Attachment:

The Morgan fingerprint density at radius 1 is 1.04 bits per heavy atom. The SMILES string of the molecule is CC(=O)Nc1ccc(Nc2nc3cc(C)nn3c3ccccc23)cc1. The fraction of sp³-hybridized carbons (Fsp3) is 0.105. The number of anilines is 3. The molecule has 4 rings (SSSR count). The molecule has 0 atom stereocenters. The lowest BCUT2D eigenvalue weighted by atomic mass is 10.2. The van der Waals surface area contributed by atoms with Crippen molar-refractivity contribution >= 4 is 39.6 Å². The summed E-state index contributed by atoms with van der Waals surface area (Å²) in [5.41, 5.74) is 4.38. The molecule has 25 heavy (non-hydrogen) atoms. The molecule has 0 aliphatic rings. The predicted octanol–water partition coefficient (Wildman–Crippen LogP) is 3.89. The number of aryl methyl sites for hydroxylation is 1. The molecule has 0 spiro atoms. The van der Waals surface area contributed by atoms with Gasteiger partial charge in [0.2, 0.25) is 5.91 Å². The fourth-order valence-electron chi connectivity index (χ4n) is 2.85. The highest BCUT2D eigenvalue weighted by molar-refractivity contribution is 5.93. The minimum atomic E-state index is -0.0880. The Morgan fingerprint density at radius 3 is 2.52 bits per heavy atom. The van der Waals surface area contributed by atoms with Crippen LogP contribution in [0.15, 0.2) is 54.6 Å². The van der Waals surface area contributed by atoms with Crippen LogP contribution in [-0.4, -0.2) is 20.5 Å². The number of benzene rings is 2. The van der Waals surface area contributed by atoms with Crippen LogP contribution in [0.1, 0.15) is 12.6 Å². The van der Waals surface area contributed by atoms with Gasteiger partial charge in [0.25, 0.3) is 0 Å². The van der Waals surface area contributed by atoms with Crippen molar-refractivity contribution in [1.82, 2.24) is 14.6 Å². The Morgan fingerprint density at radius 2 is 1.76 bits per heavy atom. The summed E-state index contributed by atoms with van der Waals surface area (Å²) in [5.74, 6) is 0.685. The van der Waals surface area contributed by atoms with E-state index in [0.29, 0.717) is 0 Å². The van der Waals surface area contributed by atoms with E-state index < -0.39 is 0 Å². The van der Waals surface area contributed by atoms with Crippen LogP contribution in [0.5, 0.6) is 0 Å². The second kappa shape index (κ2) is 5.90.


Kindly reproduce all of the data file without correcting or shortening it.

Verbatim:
The Morgan fingerprint density at radius 1 is 1.04 bits per heavy atom. The SMILES string of the molecule is CC(=O)Nc1ccc(Nc2nc3cc(C)nn3c3ccccc23)cc1. The fraction of sp³-hybridized carbons (Fsp3) is 0.105. The number of anilines is 3. The molecule has 4 rings (SSSR count). The molecule has 0 atom stereocenters. The lowest BCUT2D eigenvalue weighted by atomic mass is 10.2. The van der Waals surface area contributed by atoms with Crippen molar-refractivity contribution >= 4 is 39.6 Å². The summed E-state index contributed by atoms with van der Waals surface area (Å²) in [5.41, 5.74) is 4.38. The molecule has 25 heavy (non-hydrogen) atoms. The molecule has 0 aliphatic rings. The predicted octanol–water partition coefficient (Wildman–Crippen LogP) is 3.89. The number of aryl methyl sites for hydroxylation is 1. The molecule has 0 spiro atoms. The van der Waals surface area contributed by atoms with Gasteiger partial charge in [0.2, 0.25) is 5.91 Å². The fourth-order valence-electron chi connectivity index (χ4n) is 2.85. The highest BCUT2D eigenvalue weighted by molar-refractivity contribution is 5.93. The minimum atomic E-state index is -0.0880. The Morgan fingerprint density at radius 3 is 2.52 bits per heavy atom. The van der Waals surface area contributed by atoms with Crippen LogP contribution in [0.15, 0.2) is 54.6 Å². The van der Waals surface area contributed by atoms with Crippen LogP contribution in [-0.4, -0.2) is 20.5 Å². The number of benzene rings is 2. The van der Waals surface area contributed by atoms with Crippen LogP contribution in [0.1, 0.15) is 12.6 Å². The van der Waals surface area contributed by atoms with Gasteiger partial charge in [0.25, 0.3) is 0 Å². The van der Waals surface area contributed by atoms with Crippen molar-refractivity contribution in [1.82, 2.24) is 14.6 Å². The Morgan fingerprint density at radius 2 is 1.76 bits per heavy atom. The summed E-state index contributed by atoms with van der Waals surface area (Å²) in [5.74, 6) is 0.685. The van der Waals surface area contributed by atoms with E-state index in [0.29, 0.717) is 0 Å². The van der Waals surface area contributed by atoms with E-state index < -0.39 is 0 Å². The van der Waals surface area contributed by atoms with Crippen LogP contribution in [0.5, 0.6) is 0 Å². The second kappa shape index (κ2) is 5.90.